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The History of the Lottery

The use of lotteries to make decisions and determine fates has a long record, dating back to ancient times. The lottery, as a state enterprise established by law and run by a public corporation, has been more modern in scope and function, but its basic design is similar to that of the old-fashioned casting of lots: the public buys tickets; the winning ticket holders receive prize money.

Most state lotteries are based on simple games, such as drawing numbers to win cash prizes or other goods or services. The winnings are determined by a random selection of tickets, and the more matching numbers you have on your ticket, the higher your chances of winning. The prizes can be small, such as a scratch-off ticket with a single number and a correspondingly small prize, or large, such as a multi-million dollar jackpot.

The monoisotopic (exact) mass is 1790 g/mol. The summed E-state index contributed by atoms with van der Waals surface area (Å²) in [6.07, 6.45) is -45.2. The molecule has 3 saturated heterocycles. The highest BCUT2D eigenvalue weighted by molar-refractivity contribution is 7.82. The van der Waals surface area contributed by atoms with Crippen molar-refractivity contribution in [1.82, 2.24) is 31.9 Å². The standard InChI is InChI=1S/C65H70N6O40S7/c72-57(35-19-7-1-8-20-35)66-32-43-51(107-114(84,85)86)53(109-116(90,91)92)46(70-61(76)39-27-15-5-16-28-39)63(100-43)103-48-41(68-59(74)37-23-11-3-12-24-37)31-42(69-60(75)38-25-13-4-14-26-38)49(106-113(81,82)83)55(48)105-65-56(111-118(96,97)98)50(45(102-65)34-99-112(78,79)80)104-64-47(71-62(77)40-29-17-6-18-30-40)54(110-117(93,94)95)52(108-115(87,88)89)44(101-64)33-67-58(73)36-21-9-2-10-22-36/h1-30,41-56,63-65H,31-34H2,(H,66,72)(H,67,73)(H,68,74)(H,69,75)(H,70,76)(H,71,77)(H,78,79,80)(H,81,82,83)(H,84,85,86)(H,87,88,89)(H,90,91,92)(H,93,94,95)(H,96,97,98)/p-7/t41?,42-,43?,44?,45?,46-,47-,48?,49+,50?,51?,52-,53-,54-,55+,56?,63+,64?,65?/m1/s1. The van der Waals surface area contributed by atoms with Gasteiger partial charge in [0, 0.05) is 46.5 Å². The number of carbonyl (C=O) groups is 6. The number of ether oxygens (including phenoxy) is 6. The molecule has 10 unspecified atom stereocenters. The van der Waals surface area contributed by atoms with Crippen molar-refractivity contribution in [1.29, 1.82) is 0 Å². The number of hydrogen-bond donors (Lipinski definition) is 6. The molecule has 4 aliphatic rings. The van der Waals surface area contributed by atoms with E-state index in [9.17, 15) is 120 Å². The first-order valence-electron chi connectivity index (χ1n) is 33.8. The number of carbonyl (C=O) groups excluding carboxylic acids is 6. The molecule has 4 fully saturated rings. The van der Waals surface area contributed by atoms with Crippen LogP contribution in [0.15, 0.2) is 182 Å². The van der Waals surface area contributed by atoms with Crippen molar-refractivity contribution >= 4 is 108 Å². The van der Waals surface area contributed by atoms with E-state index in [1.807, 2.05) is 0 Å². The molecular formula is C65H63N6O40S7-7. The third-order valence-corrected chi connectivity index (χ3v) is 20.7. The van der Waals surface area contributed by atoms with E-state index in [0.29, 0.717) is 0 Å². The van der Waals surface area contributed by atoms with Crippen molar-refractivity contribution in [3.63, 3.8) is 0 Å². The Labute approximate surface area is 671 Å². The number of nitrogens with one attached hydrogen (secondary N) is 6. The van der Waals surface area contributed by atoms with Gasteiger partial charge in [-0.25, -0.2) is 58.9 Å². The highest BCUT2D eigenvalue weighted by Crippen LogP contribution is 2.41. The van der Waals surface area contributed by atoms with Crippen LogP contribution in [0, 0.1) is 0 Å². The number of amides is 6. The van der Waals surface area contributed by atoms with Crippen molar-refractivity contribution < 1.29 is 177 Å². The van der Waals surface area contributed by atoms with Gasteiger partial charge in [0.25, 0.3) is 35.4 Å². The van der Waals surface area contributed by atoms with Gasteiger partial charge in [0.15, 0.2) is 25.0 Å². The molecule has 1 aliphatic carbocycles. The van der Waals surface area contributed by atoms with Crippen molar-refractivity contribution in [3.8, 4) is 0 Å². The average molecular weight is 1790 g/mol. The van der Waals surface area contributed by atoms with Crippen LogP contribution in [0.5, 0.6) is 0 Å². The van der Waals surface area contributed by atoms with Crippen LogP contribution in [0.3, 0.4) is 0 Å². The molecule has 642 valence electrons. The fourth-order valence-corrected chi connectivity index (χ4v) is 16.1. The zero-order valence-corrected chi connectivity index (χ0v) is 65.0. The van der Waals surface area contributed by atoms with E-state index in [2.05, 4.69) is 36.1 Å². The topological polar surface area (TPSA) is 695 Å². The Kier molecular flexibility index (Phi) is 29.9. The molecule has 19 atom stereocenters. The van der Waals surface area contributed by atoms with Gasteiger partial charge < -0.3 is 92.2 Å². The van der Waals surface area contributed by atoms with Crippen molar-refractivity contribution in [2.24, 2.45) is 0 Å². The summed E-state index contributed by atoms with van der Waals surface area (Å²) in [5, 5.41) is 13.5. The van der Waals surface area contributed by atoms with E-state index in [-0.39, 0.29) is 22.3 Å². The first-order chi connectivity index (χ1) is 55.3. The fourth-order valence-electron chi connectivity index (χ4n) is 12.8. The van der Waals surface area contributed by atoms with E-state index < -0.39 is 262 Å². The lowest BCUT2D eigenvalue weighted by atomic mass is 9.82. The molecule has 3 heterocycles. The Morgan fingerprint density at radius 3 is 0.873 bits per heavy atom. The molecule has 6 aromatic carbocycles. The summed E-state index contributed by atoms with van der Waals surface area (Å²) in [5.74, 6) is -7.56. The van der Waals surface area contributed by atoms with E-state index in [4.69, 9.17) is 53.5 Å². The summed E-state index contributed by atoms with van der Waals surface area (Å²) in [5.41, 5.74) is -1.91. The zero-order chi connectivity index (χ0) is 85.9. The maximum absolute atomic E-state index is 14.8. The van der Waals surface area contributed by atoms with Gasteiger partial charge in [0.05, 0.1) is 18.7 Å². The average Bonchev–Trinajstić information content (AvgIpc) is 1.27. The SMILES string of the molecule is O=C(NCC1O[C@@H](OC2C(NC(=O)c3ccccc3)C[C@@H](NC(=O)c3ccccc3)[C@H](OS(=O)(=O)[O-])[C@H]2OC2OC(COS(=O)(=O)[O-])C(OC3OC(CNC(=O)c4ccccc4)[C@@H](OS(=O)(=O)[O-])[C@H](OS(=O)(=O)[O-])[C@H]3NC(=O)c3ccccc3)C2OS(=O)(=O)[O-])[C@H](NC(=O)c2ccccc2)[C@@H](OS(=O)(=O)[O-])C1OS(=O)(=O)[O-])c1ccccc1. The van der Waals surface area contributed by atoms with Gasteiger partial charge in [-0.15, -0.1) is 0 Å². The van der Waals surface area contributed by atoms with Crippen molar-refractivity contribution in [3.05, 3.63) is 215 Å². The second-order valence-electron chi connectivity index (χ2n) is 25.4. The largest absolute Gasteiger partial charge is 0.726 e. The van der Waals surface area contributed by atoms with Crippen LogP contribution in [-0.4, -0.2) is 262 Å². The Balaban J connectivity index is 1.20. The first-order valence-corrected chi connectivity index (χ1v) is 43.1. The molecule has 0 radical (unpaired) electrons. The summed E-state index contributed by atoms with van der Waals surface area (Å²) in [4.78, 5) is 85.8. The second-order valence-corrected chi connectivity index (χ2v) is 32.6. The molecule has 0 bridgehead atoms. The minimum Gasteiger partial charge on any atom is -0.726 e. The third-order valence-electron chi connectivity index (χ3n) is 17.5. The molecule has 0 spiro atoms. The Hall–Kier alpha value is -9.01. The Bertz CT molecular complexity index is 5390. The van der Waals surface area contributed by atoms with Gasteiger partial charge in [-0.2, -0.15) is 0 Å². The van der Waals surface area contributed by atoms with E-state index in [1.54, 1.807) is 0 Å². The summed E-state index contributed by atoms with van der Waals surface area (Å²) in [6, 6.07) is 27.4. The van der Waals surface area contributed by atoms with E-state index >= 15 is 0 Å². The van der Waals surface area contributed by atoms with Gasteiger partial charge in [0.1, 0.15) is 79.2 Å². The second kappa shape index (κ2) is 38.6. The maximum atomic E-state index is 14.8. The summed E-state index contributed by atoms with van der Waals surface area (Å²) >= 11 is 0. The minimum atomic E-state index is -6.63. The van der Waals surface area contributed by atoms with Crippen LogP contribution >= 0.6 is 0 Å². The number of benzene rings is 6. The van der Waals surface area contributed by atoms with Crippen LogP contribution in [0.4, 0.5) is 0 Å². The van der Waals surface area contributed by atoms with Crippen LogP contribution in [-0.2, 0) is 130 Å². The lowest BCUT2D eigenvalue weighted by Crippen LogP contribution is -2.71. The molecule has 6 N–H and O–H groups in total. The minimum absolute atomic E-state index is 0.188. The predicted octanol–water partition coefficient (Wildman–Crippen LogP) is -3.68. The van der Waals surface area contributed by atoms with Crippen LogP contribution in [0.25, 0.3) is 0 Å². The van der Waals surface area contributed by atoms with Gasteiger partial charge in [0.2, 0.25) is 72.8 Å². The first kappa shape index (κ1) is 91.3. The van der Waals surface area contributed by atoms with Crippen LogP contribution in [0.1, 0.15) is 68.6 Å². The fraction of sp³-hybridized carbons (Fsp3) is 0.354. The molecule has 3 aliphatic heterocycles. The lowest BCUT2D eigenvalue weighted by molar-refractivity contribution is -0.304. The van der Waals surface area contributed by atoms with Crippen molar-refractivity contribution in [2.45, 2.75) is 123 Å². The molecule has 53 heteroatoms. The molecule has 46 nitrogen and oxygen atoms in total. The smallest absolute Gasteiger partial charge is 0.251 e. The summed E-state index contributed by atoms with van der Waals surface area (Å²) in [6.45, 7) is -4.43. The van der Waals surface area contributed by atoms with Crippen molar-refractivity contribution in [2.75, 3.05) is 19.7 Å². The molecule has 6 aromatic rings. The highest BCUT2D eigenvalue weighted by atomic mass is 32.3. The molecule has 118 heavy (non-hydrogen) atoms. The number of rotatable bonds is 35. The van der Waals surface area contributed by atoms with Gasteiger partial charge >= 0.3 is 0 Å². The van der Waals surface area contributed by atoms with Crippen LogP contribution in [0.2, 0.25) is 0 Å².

A common element of lotteries is that, like most businesses, they have a strong incentive to grow revenues, which must be accomplished through a vigorous marketing effort. As a result, state lotteries tend to expand rapidly and introduce new games. They also typically develop extensive and specific constituencies: convenience store owners (who are the main vendors); suppliers of the various components used in the lottery process (heavy contributions to state political campaigns by such companies are often reported); teachers, in states where lottery revenues are earmarked for education; and the general public, with high participation rates in most states.

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